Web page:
Queens of Guatemala
There are thousands of them, maybe even tens of thousands – no one knows the exact number. In Guatemala, a 15-million strong Central American nation, even the tiniest of villages inhabited by indigenous Maya people choose their own queens. Contests are held in towns, cities and schools, on regional and state level. More than a dozen national titles are awarded every year.
At the first glance queens’ elections may resemble beauty pageants. In Maya communities, however, it is not appearance that decides the winner, but the knowledge of indigenous culture. Candidates should wear traditional attire, present some of local customs and traditional dance and, most importantly, give a speech in Spanish and their local indigenous language. Topics vary from the preservation of Maya craft and protection of natural environment to racist discrimination of the indigenous people and violence against women.
The winner should represent her community at various events both at home and in other towns, whenever she receives an invitation. She should also contribute to the community’s wellbeing through social, educational or environmental projects. Hardly any queen, however, gets any support from the local authorities so the financial burden of both the projects and trips to other towns has to be borne by the family itself.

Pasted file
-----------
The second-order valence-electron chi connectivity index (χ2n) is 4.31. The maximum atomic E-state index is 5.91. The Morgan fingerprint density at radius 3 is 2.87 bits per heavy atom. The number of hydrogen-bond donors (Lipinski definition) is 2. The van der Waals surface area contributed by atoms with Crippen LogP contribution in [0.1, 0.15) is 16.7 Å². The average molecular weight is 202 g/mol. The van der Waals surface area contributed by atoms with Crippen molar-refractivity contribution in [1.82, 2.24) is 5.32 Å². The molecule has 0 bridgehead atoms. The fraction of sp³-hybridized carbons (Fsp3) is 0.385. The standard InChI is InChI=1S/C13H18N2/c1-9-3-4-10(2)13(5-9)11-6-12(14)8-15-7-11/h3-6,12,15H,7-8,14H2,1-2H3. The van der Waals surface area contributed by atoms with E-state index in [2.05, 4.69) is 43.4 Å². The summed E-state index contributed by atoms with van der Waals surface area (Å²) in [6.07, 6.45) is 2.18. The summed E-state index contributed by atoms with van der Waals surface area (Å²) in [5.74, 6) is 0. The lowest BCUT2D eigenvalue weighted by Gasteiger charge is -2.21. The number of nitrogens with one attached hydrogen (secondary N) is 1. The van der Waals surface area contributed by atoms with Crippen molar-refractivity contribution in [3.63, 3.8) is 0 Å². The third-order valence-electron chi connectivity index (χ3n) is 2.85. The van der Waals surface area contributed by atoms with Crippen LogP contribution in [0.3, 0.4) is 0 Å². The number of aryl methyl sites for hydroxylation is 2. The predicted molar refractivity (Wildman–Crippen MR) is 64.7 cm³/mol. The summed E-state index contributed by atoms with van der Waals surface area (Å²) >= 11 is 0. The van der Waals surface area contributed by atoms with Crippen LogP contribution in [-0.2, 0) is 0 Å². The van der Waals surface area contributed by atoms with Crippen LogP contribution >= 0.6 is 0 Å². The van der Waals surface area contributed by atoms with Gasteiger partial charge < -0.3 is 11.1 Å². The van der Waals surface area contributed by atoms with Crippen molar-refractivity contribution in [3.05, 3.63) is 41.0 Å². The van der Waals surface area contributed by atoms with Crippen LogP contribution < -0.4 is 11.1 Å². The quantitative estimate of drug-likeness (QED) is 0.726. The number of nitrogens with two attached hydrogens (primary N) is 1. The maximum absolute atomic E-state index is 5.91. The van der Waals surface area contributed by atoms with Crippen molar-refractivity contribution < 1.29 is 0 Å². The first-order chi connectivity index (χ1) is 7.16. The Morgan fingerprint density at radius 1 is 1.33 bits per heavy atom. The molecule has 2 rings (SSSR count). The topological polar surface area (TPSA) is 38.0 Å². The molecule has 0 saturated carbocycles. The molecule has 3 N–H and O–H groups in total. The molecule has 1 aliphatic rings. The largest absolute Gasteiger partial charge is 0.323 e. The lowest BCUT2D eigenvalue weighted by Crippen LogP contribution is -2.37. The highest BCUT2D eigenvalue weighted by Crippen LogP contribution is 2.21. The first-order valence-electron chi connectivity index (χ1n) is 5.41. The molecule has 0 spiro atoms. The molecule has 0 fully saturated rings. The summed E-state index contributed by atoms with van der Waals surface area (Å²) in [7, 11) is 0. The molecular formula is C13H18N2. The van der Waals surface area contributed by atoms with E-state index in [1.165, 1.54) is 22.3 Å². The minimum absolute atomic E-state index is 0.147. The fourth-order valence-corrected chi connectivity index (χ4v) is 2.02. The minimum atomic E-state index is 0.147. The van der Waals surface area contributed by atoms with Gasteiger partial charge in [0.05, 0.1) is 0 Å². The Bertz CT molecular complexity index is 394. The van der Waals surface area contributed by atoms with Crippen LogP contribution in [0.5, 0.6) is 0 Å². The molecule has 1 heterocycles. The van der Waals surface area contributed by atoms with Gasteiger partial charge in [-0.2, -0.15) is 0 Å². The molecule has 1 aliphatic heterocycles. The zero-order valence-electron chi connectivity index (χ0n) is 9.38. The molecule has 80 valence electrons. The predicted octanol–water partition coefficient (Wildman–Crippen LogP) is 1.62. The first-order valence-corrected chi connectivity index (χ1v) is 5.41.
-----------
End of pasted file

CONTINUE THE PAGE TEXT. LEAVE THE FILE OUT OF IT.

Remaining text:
A victory at the queen’s election is not only a moment of local glory and fame. Most of queens come from little villages, usually very conservative ones, where woman’s life is typically restricted to household, family and neighbors. For these young women a year of bearing the crown represents a chance to discover new places and get to know new people. Many of them have never before left their villages’ surroundings, spoken in public or been in the center of attention. These are experiences most of their peers will never have. This is why the queen elections are very popular among Maya girls. For some of them events become also first step in the career of local leaders or social activists.